Yes it's illegal to record others, without their notice. But why? I think if your actions legal, why would you mind about it?

There was an action in my homeland, few years ago, where a corrupted town mayor was recorded in a private, face to face talk. He was planning to break laws and steal public wealth. A record was made public. But the judge accused, that a record is illegal...
 

Dimitriid

Posts: 2,202   +4,238
Yes it's illegal to record others, without their notice. But why? I think if your actions legal, why would you mind about it?

There was an action in my homeland, few years ago, where a corrupted town mayor was recorded in a private, face to face talk. He was planning to break laws and steal public wealth. A record was made public. But the judge accused, that a record is illegal...
It has to do with evidentiary rules and being "on the record" and the right to not self incriminate and such. Honestly I tend to agree: I am sure legal scholars can lecture us about the benefits but like most laws, it only ever seems to be applied to protect the rich and the powerful and those people (Like in the case of the aforementioned call centers) seem to always find a way to break those very same laws anyway through legalese technicalities.
 

eforce

Posts: 949   +1,360
Yes it's illegal to record others, without their notice. But why? I think if your actions legal, why would you mind about it?

There was an action in my homeland, few years ago, where a corrupted town mayor was recorded in a private, face to face talk. He was planning to break laws and steal public wealth. A record was made public. But the judge accused, that a record is illegal...

In countries where you can't record you're better off just leaking it, let them loose the next election.
 

hahahanoobs

Posts: 4,427   +2,409
Guys. Google isn't banning the act of recording calls.

Subheadline:
"Only Google's own apps, pre-installed apps, and side-loaded apps can record calls"

Also:
 

MakeMSGreatAgain

Posts: 20   +18
Wow so only Google included apps or carrier included apps can record? That's some shady shiznit... but I wouldn't expect less from Google. Google knows ALL.

Guess people will just have to keep doing it the old fashioned way, using an external recorder while on speaker phone.
 

merikafyeah

Posts: 334   +318
Every time I call customer service, I ask:

"May I record this call?"

and then a helpful voice tells me:

"This call may be recorded for quality and training purposes."

So I say, "Thanks I will!" :)
 

ET3D

Posts: 1,782   +415
Call recording can be useful in many cases. If the problem is the requirement to make it known that a call is recorded, then at Google itself should make this functionality available to all phones. Otherwise people who own phones without this functionality are at a disadvantage compared to those who do have it.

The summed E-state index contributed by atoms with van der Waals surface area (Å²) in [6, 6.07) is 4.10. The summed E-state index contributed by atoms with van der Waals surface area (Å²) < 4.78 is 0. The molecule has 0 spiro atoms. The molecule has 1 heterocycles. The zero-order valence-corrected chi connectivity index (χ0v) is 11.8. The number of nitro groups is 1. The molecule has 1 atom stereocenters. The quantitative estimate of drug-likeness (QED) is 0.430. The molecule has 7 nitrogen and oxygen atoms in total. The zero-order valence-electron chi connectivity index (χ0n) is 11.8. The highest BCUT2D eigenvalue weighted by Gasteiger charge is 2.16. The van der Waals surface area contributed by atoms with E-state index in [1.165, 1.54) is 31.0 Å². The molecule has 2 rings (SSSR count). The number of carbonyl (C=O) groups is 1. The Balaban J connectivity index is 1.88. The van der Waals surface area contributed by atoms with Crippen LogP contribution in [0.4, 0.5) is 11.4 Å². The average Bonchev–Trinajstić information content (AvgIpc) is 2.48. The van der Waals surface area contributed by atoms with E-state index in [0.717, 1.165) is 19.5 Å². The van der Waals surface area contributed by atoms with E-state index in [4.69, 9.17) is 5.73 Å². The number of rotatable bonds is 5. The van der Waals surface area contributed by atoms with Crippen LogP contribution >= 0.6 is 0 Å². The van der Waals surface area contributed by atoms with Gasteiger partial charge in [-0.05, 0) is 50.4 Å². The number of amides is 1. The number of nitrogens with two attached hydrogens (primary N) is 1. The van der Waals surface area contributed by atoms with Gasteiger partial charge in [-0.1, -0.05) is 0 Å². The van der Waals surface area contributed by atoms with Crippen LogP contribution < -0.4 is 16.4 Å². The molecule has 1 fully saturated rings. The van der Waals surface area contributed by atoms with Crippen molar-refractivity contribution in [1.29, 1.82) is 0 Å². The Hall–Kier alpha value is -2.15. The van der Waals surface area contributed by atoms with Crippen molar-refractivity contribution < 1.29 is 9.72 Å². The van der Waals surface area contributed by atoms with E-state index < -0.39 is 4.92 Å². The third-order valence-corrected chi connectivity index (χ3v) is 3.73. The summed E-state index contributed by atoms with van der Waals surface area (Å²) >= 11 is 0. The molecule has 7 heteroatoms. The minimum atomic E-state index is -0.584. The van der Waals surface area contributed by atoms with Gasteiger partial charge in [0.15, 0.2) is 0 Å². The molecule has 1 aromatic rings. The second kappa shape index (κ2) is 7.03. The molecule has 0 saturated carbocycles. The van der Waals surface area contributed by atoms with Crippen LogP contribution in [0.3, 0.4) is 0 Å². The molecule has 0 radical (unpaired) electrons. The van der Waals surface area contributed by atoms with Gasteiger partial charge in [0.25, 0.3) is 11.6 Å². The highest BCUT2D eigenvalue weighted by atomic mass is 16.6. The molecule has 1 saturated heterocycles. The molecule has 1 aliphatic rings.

captaincranky

Posts: 18,724   +7,666
I think that recording calls without both parties consent is illegal, it's why every time you call a call center there's always a disclaimer of "This call may be recorded for quality assurance purposes" and why some clever customers once they're talking to an actual human will immediately disclose that either they do not consent to being recorded, or that they are *also* recording the call themselves.
In some US states, recording by conversation or telephone requires two party consent. In others only one. Most large businesses work across state lines, hence the notification

Here's some insight:
Eleven states require two-party consent, however. In other words, everyone involved in a conversation must agree to be recorded. Those states are California, Delaware, Florida, Illinois, Maryland, Massachusetts, Montana, Nevada, New Hampshire, Pennsylvania, and Washington.

(Don’t let the phrase “two-party” throw you. If there are five people on a call, it would technically require five permissions. The “two” in “two-party” implies everyone on the call knows what’s going on.)

And the link from whence it cometh:
https://www.rev.com/blog/phone-call-recording-laws-state#:~:text=Eleven%20states%20require%20two-party,two-party”%20throw%20you.-

I didn't research federal statutes, leaving something for those interested to undertake.

The "whistle blower", (forget her name),, got jacked up on this statute, when she recorded Monica Lewinsky b!tching about, "Slick Willie", without her consent.
 
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Recording a conversation is a necessary as taking a screenshot, if your a private citizen, doing so on your own behalf it's not questionable.
legal concerns apply to the context of the subject matter, and applications after the fact of implied consent.
see you in or on the court.
 

Indianapolis

Posts: 10   +5
The article says "Only Google's own apps" can record calls. What apps are those? I have a Pixel 6 Pro through Verizon and I live in an state with single-party consent, but I can't find any option or app to record calls.